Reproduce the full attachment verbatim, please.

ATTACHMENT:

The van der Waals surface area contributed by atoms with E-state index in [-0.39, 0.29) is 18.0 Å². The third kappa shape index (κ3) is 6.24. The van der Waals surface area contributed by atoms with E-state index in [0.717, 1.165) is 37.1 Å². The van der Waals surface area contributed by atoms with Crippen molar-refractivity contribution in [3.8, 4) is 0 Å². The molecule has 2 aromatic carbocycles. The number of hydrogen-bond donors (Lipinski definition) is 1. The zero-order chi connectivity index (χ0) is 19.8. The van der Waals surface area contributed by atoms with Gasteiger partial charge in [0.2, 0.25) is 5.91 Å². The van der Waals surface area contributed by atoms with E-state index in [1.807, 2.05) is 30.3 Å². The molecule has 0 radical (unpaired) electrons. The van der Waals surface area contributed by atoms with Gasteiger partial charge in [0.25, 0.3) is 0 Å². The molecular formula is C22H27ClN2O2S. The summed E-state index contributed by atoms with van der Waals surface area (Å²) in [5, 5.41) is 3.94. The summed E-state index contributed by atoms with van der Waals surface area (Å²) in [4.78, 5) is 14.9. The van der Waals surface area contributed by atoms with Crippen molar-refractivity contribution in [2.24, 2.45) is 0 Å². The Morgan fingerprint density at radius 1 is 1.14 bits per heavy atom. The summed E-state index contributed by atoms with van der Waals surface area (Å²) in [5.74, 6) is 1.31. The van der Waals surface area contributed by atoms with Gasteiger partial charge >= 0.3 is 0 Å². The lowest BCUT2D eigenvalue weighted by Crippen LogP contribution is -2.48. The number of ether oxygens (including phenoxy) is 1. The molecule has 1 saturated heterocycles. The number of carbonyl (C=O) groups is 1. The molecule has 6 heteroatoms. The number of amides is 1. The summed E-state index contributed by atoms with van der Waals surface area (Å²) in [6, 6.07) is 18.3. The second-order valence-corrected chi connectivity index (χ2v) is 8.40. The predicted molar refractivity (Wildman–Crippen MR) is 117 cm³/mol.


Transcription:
The van der Waals surface area contributed by atoms with E-state index in [-0.39, 0.29) is 18.0 Å². The third kappa shape index (κ3) is 6.24. The van der Waals surface area contributed by atoms with E-state index in [0.717, 1.165) is 37.1 Å². The van der Waals surface area contributed by atoms with Crippen molar-refractivity contribution in [3.8, 4) is 0 Å². The molecule has 2 aromatic carbocycles. The number of hydrogen-bond donors (Lipinski definition) is 1. The zero-order chi connectivity index (χ0) is 19.8. The van der Waals surface area contributed by atoms with Gasteiger partial charge in [0.2, 0.25) is 5.91 Å². The van der Waals surface area contributed by atoms with E-state index in [1.807, 2.05) is 30.3 Å². The molecule has 0 radical (unpaired) electrons. The van der Waals surface area contributed by atoms with Gasteiger partial charge in [0.25, 0.3) is 0 Å². The molecular formula is C22H27ClN2O2S. The summed E-state index contributed by atoms with van der Waals surface area (Å²) in [5, 5.41) is 3.94. The summed E-state index contributed by atoms with van der Waals surface area (Å²) in [4.78, 5) is 14.9. The van der Waals surface area contributed by atoms with Crippen molar-refractivity contribution in [2.24, 2.45) is 0 Å². The Morgan fingerprint density at radius 1 is 1.14 bits per heavy atom. The summed E-state index contributed by atoms with van der Waals surface area (Å²) in [5.74, 6) is 1.31. The van der Waals surface area contributed by atoms with Gasteiger partial charge >= 0.3 is 0 Å². The lowest BCUT2D eigenvalue weighted by Crippen LogP contribution is -2.48. The number of ether oxygens (including phenoxy) is 1. The molecule has 1 saturated heterocycles. The number of carbonyl (C=O) groups is 1. The molecule has 6 heteroatoms. The number of amides is 1. The summed E-state index contributed by atoms with van der Waals surface area (Å²) in [6, 6.07) is 18.3. The second-order valence-corrected chi connectivity index (χ2v) is 8.40. The predicted molar refractivity (Wildman–Crippen MR) is 117 cm³/mol.